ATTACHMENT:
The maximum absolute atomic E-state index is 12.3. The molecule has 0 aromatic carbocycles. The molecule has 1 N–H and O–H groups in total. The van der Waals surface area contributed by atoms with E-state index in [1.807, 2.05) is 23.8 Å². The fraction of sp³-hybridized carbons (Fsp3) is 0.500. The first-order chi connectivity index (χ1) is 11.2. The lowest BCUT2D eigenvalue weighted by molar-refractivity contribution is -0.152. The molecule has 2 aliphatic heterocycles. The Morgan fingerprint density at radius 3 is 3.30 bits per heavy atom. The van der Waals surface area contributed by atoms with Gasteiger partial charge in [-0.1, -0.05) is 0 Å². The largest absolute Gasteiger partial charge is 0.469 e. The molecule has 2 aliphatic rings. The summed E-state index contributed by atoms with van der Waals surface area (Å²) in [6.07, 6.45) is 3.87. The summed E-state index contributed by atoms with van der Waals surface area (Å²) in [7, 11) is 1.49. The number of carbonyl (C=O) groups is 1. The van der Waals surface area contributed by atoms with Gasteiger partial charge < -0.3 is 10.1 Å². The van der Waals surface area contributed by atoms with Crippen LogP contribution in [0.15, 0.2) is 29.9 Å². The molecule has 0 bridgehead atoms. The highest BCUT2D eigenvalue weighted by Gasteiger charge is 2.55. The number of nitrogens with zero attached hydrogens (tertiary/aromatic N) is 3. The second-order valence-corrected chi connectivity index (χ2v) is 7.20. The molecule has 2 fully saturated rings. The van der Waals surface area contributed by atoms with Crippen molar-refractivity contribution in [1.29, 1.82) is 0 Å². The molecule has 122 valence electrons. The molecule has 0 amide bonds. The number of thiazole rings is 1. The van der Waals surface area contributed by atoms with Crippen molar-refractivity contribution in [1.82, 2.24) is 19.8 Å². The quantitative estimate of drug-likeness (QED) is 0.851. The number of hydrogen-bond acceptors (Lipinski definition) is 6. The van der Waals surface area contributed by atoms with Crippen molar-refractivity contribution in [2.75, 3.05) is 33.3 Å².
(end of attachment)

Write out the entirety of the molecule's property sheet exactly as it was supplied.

The maximum absolute atomic E-state index is 12.3. The molecule has 0 aromatic carbocycles. The molecule has 1 N–H and O–H groups in total. The van der Waals surface area contributed by atoms with E-state index in [1.807, 2.05) is 23.8 Å². The fraction of sp³-hybridized carbons (Fsp3) is 0.500. The first-order chi connectivity index (χ1) is 11.2. The lowest BCUT2D eigenvalue weighted by molar-refractivity contribution is -0.152. The molecule has 2 aliphatic heterocycles. The Morgan fingerprint density at radius 3 is 3.30 bits per heavy atom. The van der Waals surface area contributed by atoms with Gasteiger partial charge in [-0.1, -0.05) is 0 Å². The largest absolute Gasteiger partial charge is 0.469 e. The molecule has 2 aliphatic rings. The summed E-state index contributed by atoms with van der Waals surface area (Å²) in [6.07, 6.45) is 3.87. The summed E-state index contributed by atoms with van der Waals surface area (Å²) in [7, 11) is 1.49. The number of carbonyl (C=O) groups is 1. The van der Waals surface area contributed by atoms with Gasteiger partial charge < -0.3 is 10.1 Å². The van der Waals surface area contributed by atoms with Crippen LogP contribution in [0.15, 0.2) is 29.9 Å². The molecule has 0 bridgehead atoms. The highest BCUT2D eigenvalue weighted by Gasteiger charge is 2.55. The number of nitrogens with zero attached hydrogens (tertiary/aromatic N) is 3. The second-order valence-corrected chi connectivity index (χ2v) is 7.20. The molecule has 2 fully saturated rings. The van der Waals surface area contributed by atoms with Crippen molar-refractivity contribution in [1.29, 1.82) is 0 Å². The molecule has 122 valence electrons. The molecule has 0 amide bonds. The number of thiazole rings is 1. The van der Waals surface area contributed by atoms with Crippen molar-refractivity contribution in [1.82, 2.24) is 19.8 Å². The quantitative estimate of drug-likeness (QED) is 0.851. The number of hydrogen-bond acceptors (Lipinski definition) is 6. The van der Waals surface area contributed by atoms with Crippen molar-refractivity contribution in [2.75, 3.05) is 33.3 Å².